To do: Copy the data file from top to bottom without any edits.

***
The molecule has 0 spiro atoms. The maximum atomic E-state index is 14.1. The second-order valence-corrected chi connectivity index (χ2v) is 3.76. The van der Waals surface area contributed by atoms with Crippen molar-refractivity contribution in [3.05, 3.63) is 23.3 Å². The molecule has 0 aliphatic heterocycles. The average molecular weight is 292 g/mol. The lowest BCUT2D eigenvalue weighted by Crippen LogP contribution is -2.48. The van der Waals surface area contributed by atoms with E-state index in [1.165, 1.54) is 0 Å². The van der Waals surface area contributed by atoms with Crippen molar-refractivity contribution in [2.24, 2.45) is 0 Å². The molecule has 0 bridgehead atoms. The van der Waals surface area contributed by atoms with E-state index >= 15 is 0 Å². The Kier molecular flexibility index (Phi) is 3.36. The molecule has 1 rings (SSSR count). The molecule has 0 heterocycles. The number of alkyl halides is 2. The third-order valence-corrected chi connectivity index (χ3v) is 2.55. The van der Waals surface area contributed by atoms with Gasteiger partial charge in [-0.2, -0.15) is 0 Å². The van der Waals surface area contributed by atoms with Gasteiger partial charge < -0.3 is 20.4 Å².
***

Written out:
The molecule has 0 spiro atoms. The maximum atomic E-state index is 14.1. The second-order valence-corrected chi connectivity index (χ2v) is 3.76. The van der Waals surface area contributed by atoms with Crippen molar-refractivity contribution in [3.05, 3.63) is 23.3 Å². The molecule has 0 aliphatic heterocycles. The average molecular weight is 292 g/mol. The lowest BCUT2D eigenvalue weighted by Crippen LogP contribution is -2.48. The van der Waals surface area contributed by atoms with E-state index in [1.165, 1.54) is 0 Å². The van der Waals surface area contributed by atoms with Crippen molar-refractivity contribution in [2.24, 2.45) is 0 Å². The molecule has 0 bridgehead atoms. The van der Waals surface area contributed by atoms with E-state index >= 15 is 0 Å². The Kier molecular flexibility index (Phi) is 3.36. The molecule has 1 rings (SSSR count). The molecule has 0 heterocycles. The number of alkyl halides is 2. The third-order valence-corrected chi connectivity index (χ3v) is 2.55. The van der Waals surface area contributed by atoms with Gasteiger partial charge in [-0.2, -0.15) is 0 Å². The van der Waals surface area contributed by atoms with Gasteiger partial charge < -0.3 is 20.4 Å².